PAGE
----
Report advocates lifetime bans for horses on steroids
Published 05/02/2016 | 02:30
Lifetime bans for horses that test positive for anabolic steroids is the headline recommendation of an Anti-Doping Task Force report that was commissioned in the wake of steroid controversies that included leading trainer Philip Fenton being banned for three years in 2014.
A year ago, the Turf Club set up a confidential hotline, pledging five-figure rewards in return for information that led to a conviction - an initiative, that its chief executive Denis Egan has since conceded, yielded little of note.
Egan had stated a zero-tolerance policy would be adopted in relation to drug cheats, and yesterday's publication, commissioned by Horse Racing Ireland in conjunction with the Turf Club, furthers that stance.
The report reiterates that serious sanctions and disqualifications will be enforced upon those found guilty of steroid use, but also suggests that "the horse is the main 'target', in an effort to ensure a level playing field and not allow horses which may have been given substances" to compete.
The 16-member task force, headed by the Turf Club's senior steward Meta Osborne, with HRI's chief executive Brian Kavanagh (above) and leading trainers John Oxx and Mick Halford also on the panel, states that human testing suggests: "It is likely that the percentage of positive tests may be significantly lower than the number of athletes who dope."
To that end, the 16-page report recommends increased out-of-competition testing, including signed declarations at the time of foaling, entry for sales and whenever a horse changes ownership, stating that the relevant horse has not been administered anabolic steroids.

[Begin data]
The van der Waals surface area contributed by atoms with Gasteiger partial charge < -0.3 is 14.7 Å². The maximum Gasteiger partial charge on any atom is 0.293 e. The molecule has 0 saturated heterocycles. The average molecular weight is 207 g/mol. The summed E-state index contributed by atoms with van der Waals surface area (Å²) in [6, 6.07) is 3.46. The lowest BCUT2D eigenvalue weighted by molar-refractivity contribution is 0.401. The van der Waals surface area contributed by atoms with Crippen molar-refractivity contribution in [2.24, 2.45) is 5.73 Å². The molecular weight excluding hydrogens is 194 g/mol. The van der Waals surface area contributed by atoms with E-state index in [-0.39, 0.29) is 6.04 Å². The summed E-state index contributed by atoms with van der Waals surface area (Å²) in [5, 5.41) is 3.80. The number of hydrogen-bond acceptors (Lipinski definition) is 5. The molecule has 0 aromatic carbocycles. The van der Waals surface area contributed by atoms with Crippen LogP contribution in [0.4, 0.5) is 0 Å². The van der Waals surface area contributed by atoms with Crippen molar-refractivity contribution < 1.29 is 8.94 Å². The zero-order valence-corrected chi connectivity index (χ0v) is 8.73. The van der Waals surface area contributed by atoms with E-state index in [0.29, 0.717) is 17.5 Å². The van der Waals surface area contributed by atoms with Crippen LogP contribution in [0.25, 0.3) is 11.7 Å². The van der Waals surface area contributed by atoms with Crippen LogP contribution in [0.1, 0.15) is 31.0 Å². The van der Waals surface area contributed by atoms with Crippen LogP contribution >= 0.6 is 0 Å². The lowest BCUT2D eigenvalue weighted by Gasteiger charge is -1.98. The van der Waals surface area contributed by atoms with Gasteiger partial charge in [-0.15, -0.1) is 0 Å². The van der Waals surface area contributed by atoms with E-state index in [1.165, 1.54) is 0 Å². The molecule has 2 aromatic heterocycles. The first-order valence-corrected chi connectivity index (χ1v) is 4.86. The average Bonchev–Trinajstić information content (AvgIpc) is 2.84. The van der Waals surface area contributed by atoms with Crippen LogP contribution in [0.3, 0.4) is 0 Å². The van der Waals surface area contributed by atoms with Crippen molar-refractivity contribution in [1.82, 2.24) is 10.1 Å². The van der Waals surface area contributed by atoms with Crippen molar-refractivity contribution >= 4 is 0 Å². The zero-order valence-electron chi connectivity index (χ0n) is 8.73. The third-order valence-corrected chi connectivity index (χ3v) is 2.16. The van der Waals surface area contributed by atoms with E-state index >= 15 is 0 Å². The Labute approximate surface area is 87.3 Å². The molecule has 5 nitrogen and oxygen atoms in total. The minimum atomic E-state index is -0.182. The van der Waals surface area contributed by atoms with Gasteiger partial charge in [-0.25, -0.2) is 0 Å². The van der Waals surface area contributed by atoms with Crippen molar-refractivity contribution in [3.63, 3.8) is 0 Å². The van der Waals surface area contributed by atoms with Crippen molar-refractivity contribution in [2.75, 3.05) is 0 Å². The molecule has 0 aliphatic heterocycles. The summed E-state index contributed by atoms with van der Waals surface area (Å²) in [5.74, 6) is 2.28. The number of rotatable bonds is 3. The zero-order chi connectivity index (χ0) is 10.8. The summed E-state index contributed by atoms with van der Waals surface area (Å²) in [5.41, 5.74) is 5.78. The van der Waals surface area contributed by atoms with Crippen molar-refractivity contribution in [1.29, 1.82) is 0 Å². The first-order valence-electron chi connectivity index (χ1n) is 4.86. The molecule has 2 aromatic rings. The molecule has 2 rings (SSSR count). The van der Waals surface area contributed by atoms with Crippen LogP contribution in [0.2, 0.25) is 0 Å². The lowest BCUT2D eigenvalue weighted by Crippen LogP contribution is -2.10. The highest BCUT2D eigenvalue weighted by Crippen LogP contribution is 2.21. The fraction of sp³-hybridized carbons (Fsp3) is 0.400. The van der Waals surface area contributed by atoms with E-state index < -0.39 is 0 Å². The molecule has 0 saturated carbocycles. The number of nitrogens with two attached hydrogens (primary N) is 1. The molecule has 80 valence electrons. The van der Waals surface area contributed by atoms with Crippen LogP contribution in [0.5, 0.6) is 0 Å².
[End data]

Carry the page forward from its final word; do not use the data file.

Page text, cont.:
A similar policy has been implemented in Britain since February 2015, although a positive test there has a maximum ban for a horse of 14 months, which is what the report recommends as a minimum sentence in the event of a successful application for a lesser exclusion based on exceptional circumstances following a therapeutic administration.
The report proposes that the Irish racing and thoroughbred breeding industries have access to a single national drug control laboratory.
It advocates an increase in testing from 3,200 blood and urine samples a year to a minimum of 8,000, and stresses that there should be no automatic therapeutic use exemption. It also indicates that the Turf Club should establish a dedicated anti-doping unit, and that samples could be stored in anticipation of the development of more elaborate testing procedures such as hair analysis.
Although details of the Turf Club's integrity budget (€7.1m in 2015, which constituted an 25pc increase) for 2016 have not yet been published, €1.845m has been pledged by HRI for the purchase of new laboratory equipment and to maintain facilities.
"The key objectives are to eliminate cheating and to ensure that horse welfare is paramount," Osborne said.
"The Turf Club will continue to work with HRI in this vital area to ensure that we have the resources and structures in place to maintain the highest levels of integrity in our sport, and thereby to safeguard the international reputation of the Irish thoroughbred industry."
Kavanagh added: "Setting up the Anti-Doping Task Force was vital to protect the reputation of our racing and breeding industry. The industry is worth over €1 billion annually to the Irish economy, and our position as a world leader must be maintained."